In the bottom of the seventh of the first game this season, Lindbergh starting pitcher Lane Swenson recorded two outs in his gem of a performance. He then signaled to Head Coach Benny Benavides.
“He did the number two with his hand then the okay sign twice,” Benavides said on a recent March afternoon.
The gesture was initially confusing to Benavides — who is also known as Coach Benny — as he didn’t realize the feat that he was about to accomplish. When Swenson struck out the last batter of the game, finishing his complete game on the mound, the celebration of the win was all about coach Benavides.
“He comes flying over to me and just grabs me and yells ‘200 wins, coach!’ That’s when it hit me again. I’m not that much of a rah-rah guy. We had an idea but I didn’t think about it this year,” Benavides said of the March 15 game.
Earlier this month, Coach Benavides won his 200th career game as a head coach, a special feat in the coaching world. Last season, he was at 199 wins for the last three games of the season, which ended with a tie and back-to-back losses — meaning the record would have to wait until next season.
“We knew it was coming up last year, well, I didn’t,” he said. “Everybody else did … Over the last two games last year, there were people I hadn’t seen before. And the celebration would have to wait.”
However, he did know about win No. 100. “That one I did know, but 200 came up really quick,” he added.
Benny Benavides has been involved in the Lindbergh Eagles baseball community since 1994 when his sons attended Lindbergh High School. Then in 2001, he took over as the acting head coach and remaining in the role ever since.
He initially started coaching his son’s summer team, the Renton Rebels, when they were 10 years old. Then once they started school at Lindbergh, he transitioned with them. He was first given an assistant coaching position in 1996. Benavides didn’t play college baseball, but he did play American Legion ball and high school baseball growing up.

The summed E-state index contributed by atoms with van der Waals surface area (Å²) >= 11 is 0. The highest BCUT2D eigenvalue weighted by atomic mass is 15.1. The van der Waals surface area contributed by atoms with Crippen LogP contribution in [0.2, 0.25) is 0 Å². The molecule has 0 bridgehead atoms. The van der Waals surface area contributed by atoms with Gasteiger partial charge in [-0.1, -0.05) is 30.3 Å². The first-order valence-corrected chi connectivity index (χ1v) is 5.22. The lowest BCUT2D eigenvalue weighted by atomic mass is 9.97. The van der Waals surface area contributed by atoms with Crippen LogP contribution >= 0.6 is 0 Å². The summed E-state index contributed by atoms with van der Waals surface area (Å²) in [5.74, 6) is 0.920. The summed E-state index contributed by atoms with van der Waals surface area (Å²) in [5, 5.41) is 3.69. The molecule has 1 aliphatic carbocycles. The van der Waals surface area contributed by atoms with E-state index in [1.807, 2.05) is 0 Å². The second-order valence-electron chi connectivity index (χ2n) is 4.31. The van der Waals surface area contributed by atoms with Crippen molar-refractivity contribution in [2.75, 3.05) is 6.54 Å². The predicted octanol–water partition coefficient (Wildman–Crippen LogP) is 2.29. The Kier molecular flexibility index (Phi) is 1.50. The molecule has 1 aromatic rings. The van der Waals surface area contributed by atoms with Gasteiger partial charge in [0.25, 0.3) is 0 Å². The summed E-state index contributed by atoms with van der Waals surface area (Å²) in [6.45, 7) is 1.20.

The victory milestone is something his 2001 self wouldn’t have imagined, he said. “There wasn’t even a thought I would achieve that many wins,” Benavides said.
Currently as it stands, Coach Benavides is the only official coach for the entire program. But thanks to the quality of character the team has, he can spend time working specifically with the budding junior varsity players.
“The whole crew is easy to deal with, they do a lot of stuff on their own … I’ve been doing everything on my own coaching-wise. It’s been tough going back and forth trying to get these guys situated but varsity is helping out quite a bit. The upperclassmen are doing a good job of making sure we stay moving,” he said.
When Benavides is coaching, his passion for the game is obvious to everyone in attendance. He’s got his batting glove on, his baseball glove is always nearby and he’ll even pick up a bat at some points during practice. “I tell people I have a part-time job, this is my full-time job,” he said with a smile.
“Everybody asks me ‘How long you gonna be doin’ this?’ … They’re gonna spread my ashes out there,” he said as he pointed at the baseball field.
Participation has been hard to keep up in the baseball scene for Benavides. Since 2016, it has been difficult for Lindbergh to yield a full team, let alone have a JV team. But this season has promise; he has 34 kids in his program.
“That’s why I’m out here. Because they want to be out here. I’m not going to cut any kids, if these kids want to be out here, so do I,” Benavides said.
There are Lindbergh baseball alumni all over Washington state, even at the Major League level with Tommy Kawamura who is currently the Astros Game planning coach.
Another Lindbergh alum is Jordan Perry. He graduated in 2009 and is currently an assistant coach at Bellevue College for its baseball program and coaches a high school summer team as well. He spent a year as an assistant coach for the Eagles and it’s something he said he’ll always remember.
“It’s his passion for the game and want to see each player get better [that] makes him such a special coach,” Perry said. “He taught me that continual drive to get better, respecting the game and always making sure the players know I want to be just as successful as they want to be.”
Coach Benny is sure to have a lasting impact on all of the players he coaches; it’s his passion for the game that shines through for every player in the program.
“It’s a testament to his commitment to baseball in the area and the culture of hard work and winning the program stands for,” Perry said of his former coach reaching 200 wins.
The Eagles have already given Coach Benny win No. 201 this year in a win over Tyee. The team takes on Foster on the road April 3, as the quest for more wins continues for Coach Benavides.